Monday, 11 January 2021

Becoming Myself



I picked this up  in a sale, knowing nothing about Irvin D. Yalom, and found it very enjoyable:

Bestselling writer and psychotherapist Irvin D. Yalom puts himself on the couch in a lapidary memoir

Irvin D. Yalom has made a career of investigating the lives of others. In this profound memoir, he turns his writing and his therapeutic eye on himself. He opens his story with a nightmare: He is twelve, and is riding his bike past the home of an acne-scarred girl. Like every morning, he calls out, hoping to befriend her, "Hello Measles!" But in his dream, the girl's father makes Yalom understand that his daily greeting had hurt her. For Yalom, this was the birth of empathy; he would not forget the lesson. As Becoming Myself unfolds, we see the birth of the insightful thinker whose books have been a beacon to so many. This is not simply a man's life story, Yalom's reflections on his life and development are an invitation for us to reflect on the origins of our own selves and the meanings of our lives. 

As well as being an eminent psychiatrist, he's also an ardent bibliophile, and much of the autobiography is about books and the writing process.

I think I had decided upon psychiatry before even entering medical school: it flowed from my passion for literature and from a belief that psychiatry offered me proximity to all the great writers I loved. My deepest pleasure was to lose myself in the world of a novel, and over and over again I told myself that the very best thing a person could do in life was to write a fine novel. I’ve always had a hunger for stories, and since I first read Treasure Island as a young adolescent I have dived deeply into the narratives that great writers offer us. Even as I write these words at the age of eighty-five, I can hardly wait to return tonight to Joseph Roth’s The Radetzky March. I ration it and fight the urge to devour it all at once. 


Even as I find myself immersed in the present, I sense the specter of decay watching and waiting—a decay that will ultimately vanquish lived experience and yet, by its very inexorability, bestows a poignancy and beauty. The desire to relate my experience with Ginny is a very compelling one; I am intrigued by the opportunity to stave off decay, to prolong the span of our brief life together. How much better to know that it will exist in the mind of the reader rather than in the abandoned warehouse of unread clinical notes and unheard electromagnetic tapes.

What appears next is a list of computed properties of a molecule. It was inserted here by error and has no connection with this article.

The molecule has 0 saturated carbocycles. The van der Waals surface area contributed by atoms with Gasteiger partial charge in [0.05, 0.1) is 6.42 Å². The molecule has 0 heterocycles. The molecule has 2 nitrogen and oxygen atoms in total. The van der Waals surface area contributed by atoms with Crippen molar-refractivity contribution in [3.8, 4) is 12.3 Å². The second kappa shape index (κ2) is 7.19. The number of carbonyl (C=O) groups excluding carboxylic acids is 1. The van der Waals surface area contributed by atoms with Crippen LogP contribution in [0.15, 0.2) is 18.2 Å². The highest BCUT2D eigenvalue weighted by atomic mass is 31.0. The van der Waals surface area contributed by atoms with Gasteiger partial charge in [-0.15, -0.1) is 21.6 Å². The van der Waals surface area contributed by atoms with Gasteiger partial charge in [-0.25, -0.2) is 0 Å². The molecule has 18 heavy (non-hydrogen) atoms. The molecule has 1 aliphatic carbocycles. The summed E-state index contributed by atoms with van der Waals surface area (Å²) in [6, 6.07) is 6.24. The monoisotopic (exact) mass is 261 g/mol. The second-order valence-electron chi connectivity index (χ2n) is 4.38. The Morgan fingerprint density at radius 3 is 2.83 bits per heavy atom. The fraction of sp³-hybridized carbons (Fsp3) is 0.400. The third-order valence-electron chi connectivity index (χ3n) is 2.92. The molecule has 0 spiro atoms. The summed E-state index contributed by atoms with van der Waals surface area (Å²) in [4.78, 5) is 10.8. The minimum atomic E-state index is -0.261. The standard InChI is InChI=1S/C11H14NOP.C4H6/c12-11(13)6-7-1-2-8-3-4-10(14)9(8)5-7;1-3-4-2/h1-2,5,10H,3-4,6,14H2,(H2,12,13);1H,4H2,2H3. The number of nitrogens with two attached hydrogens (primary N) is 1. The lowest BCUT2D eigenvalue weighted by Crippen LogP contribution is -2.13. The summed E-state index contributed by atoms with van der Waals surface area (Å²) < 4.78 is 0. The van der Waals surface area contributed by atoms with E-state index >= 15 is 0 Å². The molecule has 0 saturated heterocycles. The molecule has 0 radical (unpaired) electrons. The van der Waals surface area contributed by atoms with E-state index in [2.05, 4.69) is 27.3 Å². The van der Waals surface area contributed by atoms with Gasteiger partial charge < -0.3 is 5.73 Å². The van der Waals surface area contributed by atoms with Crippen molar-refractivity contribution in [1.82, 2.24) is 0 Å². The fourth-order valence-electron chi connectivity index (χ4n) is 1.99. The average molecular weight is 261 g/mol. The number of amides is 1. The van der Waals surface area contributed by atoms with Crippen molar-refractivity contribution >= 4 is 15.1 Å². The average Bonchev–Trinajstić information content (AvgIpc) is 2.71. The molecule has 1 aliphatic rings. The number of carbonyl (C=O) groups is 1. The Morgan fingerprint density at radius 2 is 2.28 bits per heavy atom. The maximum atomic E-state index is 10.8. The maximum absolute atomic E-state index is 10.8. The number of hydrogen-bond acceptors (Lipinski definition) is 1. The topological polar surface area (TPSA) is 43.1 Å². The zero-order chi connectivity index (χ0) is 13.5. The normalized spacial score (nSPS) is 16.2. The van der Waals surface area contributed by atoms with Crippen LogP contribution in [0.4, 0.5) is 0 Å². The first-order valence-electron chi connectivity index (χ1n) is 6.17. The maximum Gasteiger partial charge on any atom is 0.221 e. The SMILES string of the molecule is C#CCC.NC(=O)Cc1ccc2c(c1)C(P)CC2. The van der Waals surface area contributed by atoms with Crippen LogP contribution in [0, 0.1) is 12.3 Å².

I have always read myself to sleep, and for the past two weeks I have been reading a book called Our Better Angels by Steven Pinker. Tonight... I had read a chapter on the rise of empathy during the Enlightenment and how the rise of the novel, particularly British epistolary novels like Clarissa and Pamela, may have played a role in decreasing violence and cruelty by helping us to experience the world from another's viewpoint.

There was a lot in there that I found relatable. He talked about Gide's aphorism, that 'history is fiction that might have happened,' and wanting characters and events to have that ring of authenticity that makes them believable. I've always felt the same about my historical works, such as Rosy Hours and Angorichina. The best fiction didn't happen - but it might have done.

I felt for him when he wrote about giving up on a novel because of the amount of research involved:

For months I researched the details of daily life in Greece in that era, the clothing, the type of breakfast, the customs of daily life. I studied ancient and current historical and philosophical texts, read novels set in ancient Greece (by Mary Renault and others), and eventually arrived at the sad realization that the research required to write this and the chapters in the other time periods would consume the rest of my life. With great regret I abandoned the project. It’s the only book I’ve ever started and did not finish.